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Don't fingerprint me

Does the Public Service Commission realize how inaccurate fingerprint data bases are?

Earlier this year, I moved to Baltimore. I was forced to leave Austin after bad regulations requiring fingerprint background checks made it too difficult for me to drive on the Lyft platform. And now, I may have to move again if Maryland does the same thing ("Md. Uber and Lyft drivers should be fingerprinted," Dec. 20).

As a driver for Lyft, I take offense when people claim I do not provide safe rides or that I haven't gone through a safety screening check. I drive to make sure people get home safe, I drive to make sure people aren't getting behind the wheel after a few drinks and I drive to make sure my neighbors can get to places in our community they couldn't before. I do this in a safe and affordable ride.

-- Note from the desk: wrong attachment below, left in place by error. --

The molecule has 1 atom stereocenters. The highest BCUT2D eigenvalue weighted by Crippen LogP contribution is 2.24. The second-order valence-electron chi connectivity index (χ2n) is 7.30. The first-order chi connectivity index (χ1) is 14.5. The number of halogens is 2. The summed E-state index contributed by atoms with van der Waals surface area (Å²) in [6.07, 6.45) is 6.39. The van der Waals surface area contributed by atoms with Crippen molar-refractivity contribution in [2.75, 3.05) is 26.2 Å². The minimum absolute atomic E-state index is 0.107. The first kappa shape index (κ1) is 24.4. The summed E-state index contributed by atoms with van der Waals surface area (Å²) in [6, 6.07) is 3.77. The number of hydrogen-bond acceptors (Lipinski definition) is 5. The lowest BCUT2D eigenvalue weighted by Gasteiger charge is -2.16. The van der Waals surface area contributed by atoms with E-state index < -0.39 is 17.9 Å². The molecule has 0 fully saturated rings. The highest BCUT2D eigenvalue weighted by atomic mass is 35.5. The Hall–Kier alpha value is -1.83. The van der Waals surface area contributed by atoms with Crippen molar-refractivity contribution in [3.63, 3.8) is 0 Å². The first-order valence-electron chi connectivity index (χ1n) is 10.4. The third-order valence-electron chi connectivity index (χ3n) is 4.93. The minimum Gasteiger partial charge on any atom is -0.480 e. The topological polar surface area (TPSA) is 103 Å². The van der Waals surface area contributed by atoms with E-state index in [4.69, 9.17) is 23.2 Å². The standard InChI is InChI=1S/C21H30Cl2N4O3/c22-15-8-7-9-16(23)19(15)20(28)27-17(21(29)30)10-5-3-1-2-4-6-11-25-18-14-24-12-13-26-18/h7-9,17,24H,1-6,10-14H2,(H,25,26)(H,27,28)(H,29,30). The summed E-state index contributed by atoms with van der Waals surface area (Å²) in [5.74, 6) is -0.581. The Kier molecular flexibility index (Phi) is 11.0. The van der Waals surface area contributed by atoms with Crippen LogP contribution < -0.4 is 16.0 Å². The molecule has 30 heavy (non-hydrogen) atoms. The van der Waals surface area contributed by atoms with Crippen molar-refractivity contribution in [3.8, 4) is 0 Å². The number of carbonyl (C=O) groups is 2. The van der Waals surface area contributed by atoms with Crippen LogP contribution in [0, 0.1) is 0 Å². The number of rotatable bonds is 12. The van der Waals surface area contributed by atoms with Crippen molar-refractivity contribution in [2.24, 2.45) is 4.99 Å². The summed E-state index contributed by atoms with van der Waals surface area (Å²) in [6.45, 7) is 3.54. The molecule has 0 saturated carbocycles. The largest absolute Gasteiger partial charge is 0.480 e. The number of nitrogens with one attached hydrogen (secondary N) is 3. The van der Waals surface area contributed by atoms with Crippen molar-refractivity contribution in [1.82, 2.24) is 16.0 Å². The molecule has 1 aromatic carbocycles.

Before I even got on the road, the background check I went through to get on the platform covered all 50 states and checks a number of databases like a sex offender registry. It was comprehensive and complete so passengers can feel safe knowing I'm behind the wheel when they call a ride.

That background check actually gives people more safety than a fingerprint-based check can offer most of the time. There is a misconception there's some comprehensive and complete record of criminal information held by the government. In reality, no such "gold standard" database exists. What you see on "CSI" and "Law and Order" doesn't actually exist. The FBI database is only as good as the information it contains and it turns out, that information isn't always complete.

I'd encourage Maryland to keep providing residents with rides using the system that is working to keep drivers and passengers safe. My family and I want to stay in Maryland so I can earn the income we need. Do not force us to leave.

Behnam Peykari, Cockeysville

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